In Ask Eartha

Dear Eartha, My friend posted an article on Facebook that says greasy pizza boxes can now be recycled, but I was told they belong in the trash. What’s the deal, are greasy pizza boxes recyclable?

To start, let’s get one thing straight – in Summit County, greasy pizza boxes belong in the trash.

This question gets asked a lot because cardboard pizza boxes are everywhere. Approximately 3 billion pizza boxes are sold in the United States annually. Altogether, they weigh 600,000 tons—the equivalent of 2,667 Statue of Libertys. If they were all recycled, they would account for 2.6 percent of the recyclable cardboard generated in the US annually.

I enjoy my fair share of pizza after playing in the mountains all day and I’m sure you do as well. So it’s important that we dispose of our used pizza boxes properly. Let me clarify why recycling pizza boxes can be so complicated.

Check local recycling guidelines

Every community is different when it comes to recycling guidelines. Materials that one community can recycle another community might landfill based on their accessibility to infrastructure and companies that purchase recycled material. Never assume that just because something can be recycled in one zip code that it is the same even in the next zip code over.

Here in Summit County our recycling experts still ask that we keep any greasy part of those pizza boxes out of the recycling bins. But don’t be discouraged there is still a way to recycle the remnants of your Saturday night party without contaminating the other recycling.

Simply empty your pizza boxes of any crumbs, crust, cheese, and toppings and cut out any greasy spots with scissors. This will leave you with clean cardboard that can be recycled. To find more info on local recycling guidelines, visit HighCountryConservation.org, and use the Rocky tool to search for specific items.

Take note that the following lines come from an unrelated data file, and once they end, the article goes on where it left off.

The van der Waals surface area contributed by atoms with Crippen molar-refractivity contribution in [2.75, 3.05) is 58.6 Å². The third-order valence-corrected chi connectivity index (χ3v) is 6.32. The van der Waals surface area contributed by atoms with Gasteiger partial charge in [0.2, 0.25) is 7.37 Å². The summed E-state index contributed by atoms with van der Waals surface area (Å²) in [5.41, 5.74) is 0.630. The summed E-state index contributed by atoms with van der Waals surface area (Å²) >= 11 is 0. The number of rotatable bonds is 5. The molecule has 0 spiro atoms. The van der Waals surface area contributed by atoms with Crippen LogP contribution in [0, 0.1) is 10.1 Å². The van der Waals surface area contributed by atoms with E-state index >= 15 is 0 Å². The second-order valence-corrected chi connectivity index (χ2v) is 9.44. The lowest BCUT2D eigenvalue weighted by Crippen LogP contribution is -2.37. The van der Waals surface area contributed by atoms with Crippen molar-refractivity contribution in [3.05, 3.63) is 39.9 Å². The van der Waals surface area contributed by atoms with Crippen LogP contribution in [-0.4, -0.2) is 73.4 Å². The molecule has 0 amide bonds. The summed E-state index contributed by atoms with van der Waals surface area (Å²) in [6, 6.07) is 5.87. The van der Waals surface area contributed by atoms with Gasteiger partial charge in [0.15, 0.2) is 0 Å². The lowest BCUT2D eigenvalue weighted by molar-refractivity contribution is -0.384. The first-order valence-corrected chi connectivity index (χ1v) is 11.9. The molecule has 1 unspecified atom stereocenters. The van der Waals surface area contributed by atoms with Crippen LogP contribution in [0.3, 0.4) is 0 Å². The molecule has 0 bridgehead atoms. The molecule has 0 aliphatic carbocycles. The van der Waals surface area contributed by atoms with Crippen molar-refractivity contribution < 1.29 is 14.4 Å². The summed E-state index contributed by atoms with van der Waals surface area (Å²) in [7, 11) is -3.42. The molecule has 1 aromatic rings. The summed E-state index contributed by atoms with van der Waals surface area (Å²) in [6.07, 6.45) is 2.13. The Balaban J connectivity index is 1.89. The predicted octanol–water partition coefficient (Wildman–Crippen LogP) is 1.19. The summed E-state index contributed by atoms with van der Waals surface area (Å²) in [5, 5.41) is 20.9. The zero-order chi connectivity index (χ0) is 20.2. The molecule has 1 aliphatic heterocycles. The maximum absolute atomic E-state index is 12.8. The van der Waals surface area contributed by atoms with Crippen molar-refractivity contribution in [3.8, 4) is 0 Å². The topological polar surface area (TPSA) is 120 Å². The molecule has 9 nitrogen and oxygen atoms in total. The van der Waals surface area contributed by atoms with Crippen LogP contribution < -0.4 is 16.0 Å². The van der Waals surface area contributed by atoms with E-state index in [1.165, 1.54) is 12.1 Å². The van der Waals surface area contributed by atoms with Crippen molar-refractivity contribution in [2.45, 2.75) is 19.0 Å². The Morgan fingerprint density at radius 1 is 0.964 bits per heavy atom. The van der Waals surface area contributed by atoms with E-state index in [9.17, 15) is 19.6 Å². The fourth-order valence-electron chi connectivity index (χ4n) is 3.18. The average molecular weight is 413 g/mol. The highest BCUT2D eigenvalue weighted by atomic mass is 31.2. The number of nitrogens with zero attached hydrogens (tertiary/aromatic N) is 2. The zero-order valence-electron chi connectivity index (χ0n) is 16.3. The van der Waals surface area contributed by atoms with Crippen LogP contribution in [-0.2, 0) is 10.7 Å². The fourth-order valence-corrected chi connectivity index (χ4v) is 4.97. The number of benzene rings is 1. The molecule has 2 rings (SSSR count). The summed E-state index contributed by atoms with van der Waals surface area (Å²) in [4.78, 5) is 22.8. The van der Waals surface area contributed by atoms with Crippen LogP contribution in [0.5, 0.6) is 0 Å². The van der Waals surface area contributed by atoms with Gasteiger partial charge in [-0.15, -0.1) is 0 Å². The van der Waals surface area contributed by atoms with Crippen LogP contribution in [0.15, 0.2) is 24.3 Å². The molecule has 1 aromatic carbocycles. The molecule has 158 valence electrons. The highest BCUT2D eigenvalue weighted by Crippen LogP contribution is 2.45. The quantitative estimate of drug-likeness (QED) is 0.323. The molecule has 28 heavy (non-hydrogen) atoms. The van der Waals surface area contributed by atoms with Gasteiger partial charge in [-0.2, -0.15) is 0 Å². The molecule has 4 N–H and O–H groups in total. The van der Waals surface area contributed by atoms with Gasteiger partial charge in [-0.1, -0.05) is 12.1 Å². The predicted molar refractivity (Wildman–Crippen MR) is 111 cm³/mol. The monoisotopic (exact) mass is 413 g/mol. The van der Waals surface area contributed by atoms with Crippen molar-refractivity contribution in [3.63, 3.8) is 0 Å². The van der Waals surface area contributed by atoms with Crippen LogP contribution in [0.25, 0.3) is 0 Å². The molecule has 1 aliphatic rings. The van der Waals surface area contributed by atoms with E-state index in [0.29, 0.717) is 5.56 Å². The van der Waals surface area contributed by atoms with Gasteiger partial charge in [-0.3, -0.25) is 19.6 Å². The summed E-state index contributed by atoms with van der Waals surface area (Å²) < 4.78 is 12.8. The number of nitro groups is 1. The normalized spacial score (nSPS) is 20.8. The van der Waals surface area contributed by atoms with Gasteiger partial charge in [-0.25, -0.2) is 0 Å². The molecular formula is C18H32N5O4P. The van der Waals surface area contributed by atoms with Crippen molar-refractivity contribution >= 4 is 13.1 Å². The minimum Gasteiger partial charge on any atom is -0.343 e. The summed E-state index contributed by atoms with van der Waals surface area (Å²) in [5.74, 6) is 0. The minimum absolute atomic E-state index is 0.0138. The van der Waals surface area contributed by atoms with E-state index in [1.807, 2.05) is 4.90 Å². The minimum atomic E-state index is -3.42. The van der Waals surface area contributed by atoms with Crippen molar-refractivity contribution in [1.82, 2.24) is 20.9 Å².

Remember, recycling is a business

Consider for a moment the cardboard bin at one of our local recycling centers. When those bins fill up, they get trucked over to the SCRAP, or the Summit County Resource Allocation Park. There, the cardboard gets smashed into a bale, similar to a hay bale but with cardboard, which is then sold. The bale is transported to a facility that makes new cereal boxes, paper towels, or even new pizza boxes.

Do you think the folks making paper towels want a bunch of cheese, grease, or other kinds of trash in their cardboard? Nope. They expect clean materials, otherwise, they can’t use it. That’s why too much food, grease, or other trash in the recycling can cause everything to end up in the landfill.

As technology advances and a new pizza box maker in a far-away city figure out how to remove cheese and grease from pizza boxes, rules in that one community may change. However, it’s not always practical – or environmentally responsible – to transport loads of recycling across the country to get your greasy pizza box to the one facility that’s figured it all out.

So where does this leave us? Here in Summit County, greasy pizza boxes belong in the trash. And next time your friend posts the latest news from their town, it’s part of our responsibility to relearn local guidelines.

An easy and fun way to remind yourself before tossing something in the recycling is: when in doubt, search it out. I’m talking about the Rocky search tool on HighCountryConservation.org. Mind what you learn on Rocky, and you’ll keep our recycling clean and valuable.

A piece of the pie

When the day is done and the pie is polished off, keep this in mind: protecting our Earth’s resources requires more than properly recycling a pizza box.

It is also important to look at what we are buying. Reduce your impact by choosing reusables over single-use products, bringing your own leftover containers when dining at restaurants, and heck, even making your own pizza when you can.

As far as your friend’s Facebook post, it’s more important than ever to scrutinize and fact check what we read and watch online. Whether it’s pizza or politics, keep doing your part and dig a little deeper.


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  • Lily Gardner

    That’s a great article for food packaging boxes.

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